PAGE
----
• 1998 Cottonseed Variety and Fungicide Evaluation

      Knowles, Tim C.; Odom, Bruce; Wakimoto, Del, 1947-; Silvertooth, Jeff (College of Agriculture, University of Arizona (Tucson, AZ), 1999)
      Two upland cotton varieties (Deltapine 5415 and SureGrow 125) were subjected to various seed fungicide treatments to determine seedling emergence and vigor in a Mohave Valley field prone to Rhizoctonia infection of cotton seedlings. During 1998, cotton seedlings in this field exhibited symptoms associated with Rhizoctonia, Pythium, and Thielaviopsis fungi. Of the treatments examined in this study, Baytan+Thiram+Allegiance or Baytan+Ascend+Allegiance cotton seed treatments provided superior seedling disease protection. The Protégé+Allegiance fungicide treatment provided superior seedling disease protection when applied to Deltapine 5415 cotton seed, however seedling disease suppression was poor when the same treatment was applied to SureGrow 125. The Vitavax-PCNB+Allegiance and NuFlow M+Maxim+Apron were the least effective fungicide seed treatments examined in this study.
    • Integrated Morningglory Control Strategies: Transgenic Cotton and Precision Cultivation

      Knowles, Tim C.; McCloskey, Bill; Wakimoto, Vic; Silvertooth, Jeff (College of Agriculture, University of Arizona (Tucson, AZ), 1999)
      A field demonstration was conducted in Mohave Valley to compare cotton morningglory control programs that combined the use of over the top herbicides Roundup Ultra on Roundup Ready cotton (Deltapine 436 RR) or Staple on non-transgenic cotton (SureGrow 125) with and without precision cultivation.
    • Late Season Nitrogen Fertilizer for Cotton

      Knowles, Tim C.; Watson, Jack; Wakimoto, Vic; Silvertooth, Jeff (College of Agriculture, University of Arizona (Tucson, AZ), 1999)
      Field experiments were conducted during the 1996 and 1997 growing seasons in Mohave Valley to determine the effect of late season nitrogen (N) fertilizer applications on top crop yield potential of upland cotton. A long season production system utilizing late season nitrogen (N) applications through peak bloom (August) was compared to a short season production system in which N was applied through mid-bloom (June). Mid-season N applications were based on UA guidelines utilizing plant mapping and petiole nitrate data for the short season production system.
    • Late Season Pink Bollworm Pressure in the Top Crop of Bt and Non-Bt Cotton

      Knowles, Tim C.; Dennehy, Tim J.; Rovey, Albert; Silvertooth, Jeff (College of Agriculture, University of Arizona (Tucson, AZ), 1999)
      Green bolls (100/field) were sampled from the uppermost internodes within adjacent fields of Bt (Deltapine 33B) and non-Bt refuge (Hyperformer HS 44 or Deltapine 20) experiencing severe pink bollworm pressure late in the growing season. Evidence of 3rd instar or larger pink bollworm larvae survival was higher in susceptible bolls sampled from transgenic Bt cotton late in the 1998 growing season, compared to that observed late in the 1997 growing season.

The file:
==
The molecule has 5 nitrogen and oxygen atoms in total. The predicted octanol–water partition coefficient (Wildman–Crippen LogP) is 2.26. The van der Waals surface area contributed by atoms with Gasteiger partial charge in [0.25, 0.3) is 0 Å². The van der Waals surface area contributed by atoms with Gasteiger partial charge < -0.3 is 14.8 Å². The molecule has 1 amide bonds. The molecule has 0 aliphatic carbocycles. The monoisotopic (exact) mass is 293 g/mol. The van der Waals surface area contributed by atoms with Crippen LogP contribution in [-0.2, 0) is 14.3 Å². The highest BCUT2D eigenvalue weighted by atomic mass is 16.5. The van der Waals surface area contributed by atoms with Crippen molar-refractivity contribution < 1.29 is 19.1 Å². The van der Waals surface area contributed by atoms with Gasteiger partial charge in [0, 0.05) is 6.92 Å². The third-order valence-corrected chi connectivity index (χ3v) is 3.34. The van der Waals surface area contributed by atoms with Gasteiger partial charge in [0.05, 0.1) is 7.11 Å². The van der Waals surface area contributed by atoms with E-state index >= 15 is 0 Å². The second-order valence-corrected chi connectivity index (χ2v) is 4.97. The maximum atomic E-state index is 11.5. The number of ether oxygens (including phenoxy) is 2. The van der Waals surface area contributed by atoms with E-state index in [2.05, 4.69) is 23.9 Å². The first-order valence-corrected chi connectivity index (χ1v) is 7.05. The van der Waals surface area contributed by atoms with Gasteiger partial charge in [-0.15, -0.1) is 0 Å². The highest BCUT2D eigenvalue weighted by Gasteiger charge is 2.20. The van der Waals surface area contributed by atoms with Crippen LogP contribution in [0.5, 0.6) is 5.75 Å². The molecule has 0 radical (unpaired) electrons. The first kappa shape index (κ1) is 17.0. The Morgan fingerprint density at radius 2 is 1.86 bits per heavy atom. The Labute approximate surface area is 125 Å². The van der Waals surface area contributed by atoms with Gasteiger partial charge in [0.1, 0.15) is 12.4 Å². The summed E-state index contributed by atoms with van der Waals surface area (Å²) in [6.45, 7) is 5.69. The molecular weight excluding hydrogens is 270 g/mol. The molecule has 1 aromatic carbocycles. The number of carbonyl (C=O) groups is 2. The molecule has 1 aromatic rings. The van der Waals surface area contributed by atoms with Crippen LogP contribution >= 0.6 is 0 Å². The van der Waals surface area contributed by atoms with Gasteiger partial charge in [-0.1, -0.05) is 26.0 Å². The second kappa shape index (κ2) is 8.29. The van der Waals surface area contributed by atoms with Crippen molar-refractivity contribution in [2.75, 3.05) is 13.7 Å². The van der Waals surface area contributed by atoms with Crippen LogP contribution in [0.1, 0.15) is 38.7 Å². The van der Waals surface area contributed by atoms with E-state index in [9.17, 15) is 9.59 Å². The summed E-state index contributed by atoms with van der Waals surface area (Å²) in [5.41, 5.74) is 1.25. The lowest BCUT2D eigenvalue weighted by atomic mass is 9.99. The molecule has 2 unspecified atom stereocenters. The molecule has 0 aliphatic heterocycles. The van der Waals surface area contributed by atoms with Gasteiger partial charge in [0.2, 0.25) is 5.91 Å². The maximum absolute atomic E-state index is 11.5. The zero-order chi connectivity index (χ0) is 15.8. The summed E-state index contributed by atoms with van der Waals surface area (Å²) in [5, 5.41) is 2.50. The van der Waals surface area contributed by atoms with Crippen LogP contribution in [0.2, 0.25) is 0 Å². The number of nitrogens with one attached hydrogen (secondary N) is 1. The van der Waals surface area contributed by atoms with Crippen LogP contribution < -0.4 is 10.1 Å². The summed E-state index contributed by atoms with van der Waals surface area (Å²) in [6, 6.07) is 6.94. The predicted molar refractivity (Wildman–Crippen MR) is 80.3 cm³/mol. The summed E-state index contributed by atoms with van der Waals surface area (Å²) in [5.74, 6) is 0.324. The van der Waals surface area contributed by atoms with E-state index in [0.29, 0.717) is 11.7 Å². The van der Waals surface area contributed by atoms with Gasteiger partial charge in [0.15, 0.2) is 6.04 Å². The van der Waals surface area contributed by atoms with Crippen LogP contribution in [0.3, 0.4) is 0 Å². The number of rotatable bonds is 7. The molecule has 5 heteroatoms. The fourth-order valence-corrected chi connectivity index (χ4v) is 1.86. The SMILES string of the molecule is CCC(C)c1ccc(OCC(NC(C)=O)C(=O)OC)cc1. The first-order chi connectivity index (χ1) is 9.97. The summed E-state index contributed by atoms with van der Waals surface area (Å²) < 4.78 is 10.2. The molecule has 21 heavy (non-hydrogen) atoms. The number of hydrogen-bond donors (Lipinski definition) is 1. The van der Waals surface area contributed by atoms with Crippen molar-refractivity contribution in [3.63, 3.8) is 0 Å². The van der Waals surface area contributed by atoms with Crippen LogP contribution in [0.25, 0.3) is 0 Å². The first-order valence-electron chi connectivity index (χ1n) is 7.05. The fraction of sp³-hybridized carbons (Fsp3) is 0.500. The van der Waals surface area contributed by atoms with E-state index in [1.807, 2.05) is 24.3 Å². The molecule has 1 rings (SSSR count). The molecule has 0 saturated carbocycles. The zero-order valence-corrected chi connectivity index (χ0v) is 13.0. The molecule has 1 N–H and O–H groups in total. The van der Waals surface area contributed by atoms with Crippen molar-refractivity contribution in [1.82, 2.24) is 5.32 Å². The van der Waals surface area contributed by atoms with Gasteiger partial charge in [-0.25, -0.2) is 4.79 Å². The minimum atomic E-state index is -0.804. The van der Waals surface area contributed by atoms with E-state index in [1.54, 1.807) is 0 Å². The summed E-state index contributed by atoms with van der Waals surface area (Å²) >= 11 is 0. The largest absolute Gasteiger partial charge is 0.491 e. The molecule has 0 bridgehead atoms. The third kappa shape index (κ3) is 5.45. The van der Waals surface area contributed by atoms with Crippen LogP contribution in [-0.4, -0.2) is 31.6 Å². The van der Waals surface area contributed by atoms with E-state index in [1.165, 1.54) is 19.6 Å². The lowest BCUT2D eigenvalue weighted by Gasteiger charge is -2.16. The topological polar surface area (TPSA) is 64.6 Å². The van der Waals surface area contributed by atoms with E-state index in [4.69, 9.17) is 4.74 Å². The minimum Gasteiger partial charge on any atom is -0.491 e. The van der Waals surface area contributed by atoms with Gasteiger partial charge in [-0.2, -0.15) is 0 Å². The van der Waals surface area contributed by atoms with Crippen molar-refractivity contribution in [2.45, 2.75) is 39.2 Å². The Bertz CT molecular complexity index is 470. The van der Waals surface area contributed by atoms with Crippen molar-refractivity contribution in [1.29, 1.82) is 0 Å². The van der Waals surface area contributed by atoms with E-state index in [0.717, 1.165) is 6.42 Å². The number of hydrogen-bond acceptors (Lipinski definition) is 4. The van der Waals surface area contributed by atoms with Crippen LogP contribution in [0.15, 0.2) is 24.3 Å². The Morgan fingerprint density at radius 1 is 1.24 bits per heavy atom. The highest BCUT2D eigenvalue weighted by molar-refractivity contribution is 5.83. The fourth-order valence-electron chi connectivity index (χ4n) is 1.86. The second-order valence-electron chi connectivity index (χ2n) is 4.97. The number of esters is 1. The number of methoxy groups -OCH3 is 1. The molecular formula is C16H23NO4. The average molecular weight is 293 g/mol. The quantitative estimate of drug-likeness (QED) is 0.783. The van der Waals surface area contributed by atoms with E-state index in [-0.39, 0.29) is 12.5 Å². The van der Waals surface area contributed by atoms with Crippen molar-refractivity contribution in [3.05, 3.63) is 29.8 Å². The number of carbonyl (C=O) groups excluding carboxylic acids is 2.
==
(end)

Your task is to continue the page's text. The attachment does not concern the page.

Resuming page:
• Narrow Row Cotton Production in Vicksberg

      Knowles, Tim C.; Cramer, Roc; Silvertooth, Jeff (College of Agriculture, University of Arizona (Tucson, AZ), 1999)
      Deltapine 458B/RR, Deltapine 5415RR, Deltapine 20B, and Deltapine 20 cotton varieties were planted on June 5 into narrow 15 inch wide rows. Populations ranged from 80,000 to 100,000 plants per acre. Seed cotton was stripper harvested on December 17. Although lint yields were somewhat low (1- 2 bale/acre) for this late planted cotton, we learned several important practices for effective narrow row cotton production systems, based on our first years experience in western Arizona.
    • Preplant Micronutrient Fertilizers for Cotton

      Knowles, Tim C.; Artz, Paul; Sherrill, Chip; Silvertooth, Jeff (College of Agriculture, University of Arizona (Tucson, AZ), 1999)
      Micronutrient fertilizers including zinc, boron, copper, and manganese in their sulfate forms were broadcast applied and incorporated preplant to determine their effects on lint yield of upland cotton.
    • Systemic Insecticide Applications at Planting for Early Season Thrips Control

      Knowles, Tim C.; Bushong, Neil; Lloyd, Jim; Silvertooth, Jeff (College of Agriculture, University of Arizona (Tucson, AZ), 1999)
      Temik 15G (6 lbs/acre) or Thimet 20G (8.2 lbs/acre) granular insecticides were applied to 40 inch rows in furrow at planting to cotton growing in Parker Valley, AZ. Moderate thrips pressure (0.5-1.5 thrips/plant) was experienced for the first eight weeks after planting and granular insecticide application. Temik provided better thrips control than Thimet for the first seven weeks after planting this study. Thrips control was similar for the two insecticides beyond eight weeks after planting. Temik application resulted in higher fruit retention levels measured up to 10 weeks after planting, compared to Thimet. However, fruit retention levels measured from 12 to 16 weeks after planting were similar for both Temik and Thimet when cotton plants compensated for early season square losses caused by thrips feeding.